The most remarkable thing about the spectacular sharemarket crash of 1987 was how little actually broke. The economic impact of the colossal 25 per cent one-day fall in the sharemarket — much bigger than the 1929 crash, which wreaked havoc — had little impact on the Australian economy.
“With benefit of hindsight it was a much smaller event than it appeared at the time,” says former Reserve Bank governor Ian Macfarlane. “The Reserve Bank didn’t react much at all,” he adds, dispelling the misconception the economy powered on because of RBA interest rate cuts.
In the space of a few weeks in late 1987 the benchmark All Ordinaries index collapsed 50 per cent — almost unimaginable now, when a 3 per cent drop is front page news — reversing the surge earlier in the year.
“The market has gone beyond all reason,” said the flamboyant late stock picker Rene Rivkin in March 1987.
Yet the economy grew a whopping 2 per cent in the final three months of that year, slowing a little into the bicentennial year before accelerating in 1989.
The crash was the end, or at least the beginning of the end, for a colourful array of entrepreneurs like Bond and Skase, but more Australians got jobs: between October and February 1988 the unemployment rate steadily fell from 8.1 per cent to 7.4 per cent.
Why? The 1987 crash, unlike those in 1929 and 2008, didn’t implicate or reflect problems in the banking system, which is typically exposed to real estate, not corporations.
The real economy was insulated. “No one was forced to sell to repay loans; forced selling is the problem,” Macfarlane says. “If we had a big fall today, which could easily happen, say 5 per cent or 10 per cent, investors would just grin and bear it.”
The hankering for “financial stability” that has motivated officials in the wake of the global financial crisis — a strange goal for a supposedly capitalist society? — is at odds with the main lesson of the 1987 crash. That is, financial volatility is tolerable, even beneficial, as long as it’s animated by individuals using their own money. Few people or institutions borrow to buy shares; so when they lose money, others aren’t potentially sent broke too.
Financial deregulation in the 1980s fuelled irrational exuberance in Australia’s boardrooms late in the decade. Loans to businesses as a share of GDP surged from a little over 30 per cent in 1983 to more than 55 per cent by 1987. Corporate gearing, the ratio of debt to equity of non-financial firms, roughly doubled to 100 per cent by 1988.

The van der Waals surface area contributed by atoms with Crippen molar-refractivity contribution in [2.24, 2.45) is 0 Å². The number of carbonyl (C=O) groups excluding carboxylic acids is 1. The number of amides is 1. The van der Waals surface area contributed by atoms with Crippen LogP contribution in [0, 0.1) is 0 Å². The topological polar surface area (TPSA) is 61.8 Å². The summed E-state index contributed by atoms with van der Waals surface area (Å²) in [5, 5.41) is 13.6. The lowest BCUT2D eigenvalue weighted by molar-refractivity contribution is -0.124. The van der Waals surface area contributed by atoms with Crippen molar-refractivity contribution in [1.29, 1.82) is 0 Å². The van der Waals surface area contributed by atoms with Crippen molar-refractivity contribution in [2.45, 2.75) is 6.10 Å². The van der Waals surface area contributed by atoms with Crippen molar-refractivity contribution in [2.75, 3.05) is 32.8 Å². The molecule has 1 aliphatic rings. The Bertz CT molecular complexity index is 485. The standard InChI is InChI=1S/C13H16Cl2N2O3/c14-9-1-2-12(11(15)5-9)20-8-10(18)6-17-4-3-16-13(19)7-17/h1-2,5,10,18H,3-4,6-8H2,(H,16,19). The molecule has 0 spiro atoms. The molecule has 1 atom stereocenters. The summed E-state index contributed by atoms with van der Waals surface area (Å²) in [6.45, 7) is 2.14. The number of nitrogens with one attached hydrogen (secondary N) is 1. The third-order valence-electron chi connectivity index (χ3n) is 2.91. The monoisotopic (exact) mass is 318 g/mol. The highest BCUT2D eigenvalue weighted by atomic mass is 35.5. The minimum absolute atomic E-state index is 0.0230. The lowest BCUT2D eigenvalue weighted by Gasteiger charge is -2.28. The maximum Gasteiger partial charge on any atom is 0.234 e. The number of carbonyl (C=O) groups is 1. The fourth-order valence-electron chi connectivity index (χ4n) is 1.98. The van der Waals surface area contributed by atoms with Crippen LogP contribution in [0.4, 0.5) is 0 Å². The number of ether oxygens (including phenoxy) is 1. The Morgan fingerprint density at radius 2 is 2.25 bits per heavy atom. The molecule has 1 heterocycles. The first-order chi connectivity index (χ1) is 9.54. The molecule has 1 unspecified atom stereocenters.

But even that level of gearing — about $1 of debt for every $1 of equity — still provided a buffer to absorb losses and insulate lenders, apart from a few spectacular examples. As for the shareholders, they were typically better off and could afford to lose without cutting their spending.
The 87 crash also maimed the so-called “efficient markets hypothesis”, the then-new idea that markets only respond to new information and then incorporate it rationally into prices.
“The EMH says asset prices only move in receipt of new info, but here we had possibly the biggest single movement ever that occurred absent of any obvious event,” Macfarlane says.
To keen contemporary observers, the 1987 crash revealed the fundamental reason for the much larger GFC 25 years later. (Curiously, the West Australian government sought to rescue the relatively small investment bank, Rothwells — a curious use of public funds.) The readiness of governments to bail out financial institutions was the fundamental reason why the financial crisis occurred.
A 1987-style crash is less likely today. The worst one-day drop in the ASX 200 was about 8 per cent in late 2008. The market has become broader, bigger and more stable. “In parts of the 1980s, over half of the market by value was resources, compared to less than a fifth now,” says Tim Baker, an equity analyst at Deutsche Bank. Share prices, at about 15 times earnings, aren’t too stretched either, based on traditional ratios of price to earnings, he says.
Resources stocks swing wildly with commodity prices and discoveries. The portion of the market owned by households has halved to about 12 per cent. Meanwhile the share owned by super funds, which hold shares for the long term, has doubled to 27 per cent.
Listed companies’ gearing ratios are about 50 per cent today on average, while their debt servicing costs have fallen to about 8 per cent, down from above 30 per cent in the late 1980s.
While the sharemarket crash itself was relatively harmless, the collapse in commercial property prices a few years later — values in Sydney, Melbourne and Perth roughly halved — was devastating, almost causing the collapse of one of Australia’s largest banks and culminating in the 1991 recession.
An economic crisis today is more likely to be precipitated by a slump in housing, not share prices. Australian households, and through them the banks, are very exposed to property values. Home owners and (especially) banks are highly leveraged, too, which makes any fall in prices potentially more damaging.
Scott Morrison is confident the fundamentals are strong. “While Australia’s housing markets, especially in our largest cities, have experienced strong growth over the past decade, this of itself is not evidence of an underlying weakness in housing asset values nor that a hard landing for our housing markets is ahead,” the Treasurer said this week. “On average, Australian households have five times assets coverage over the value of their debts.”
We have to hope he’s right.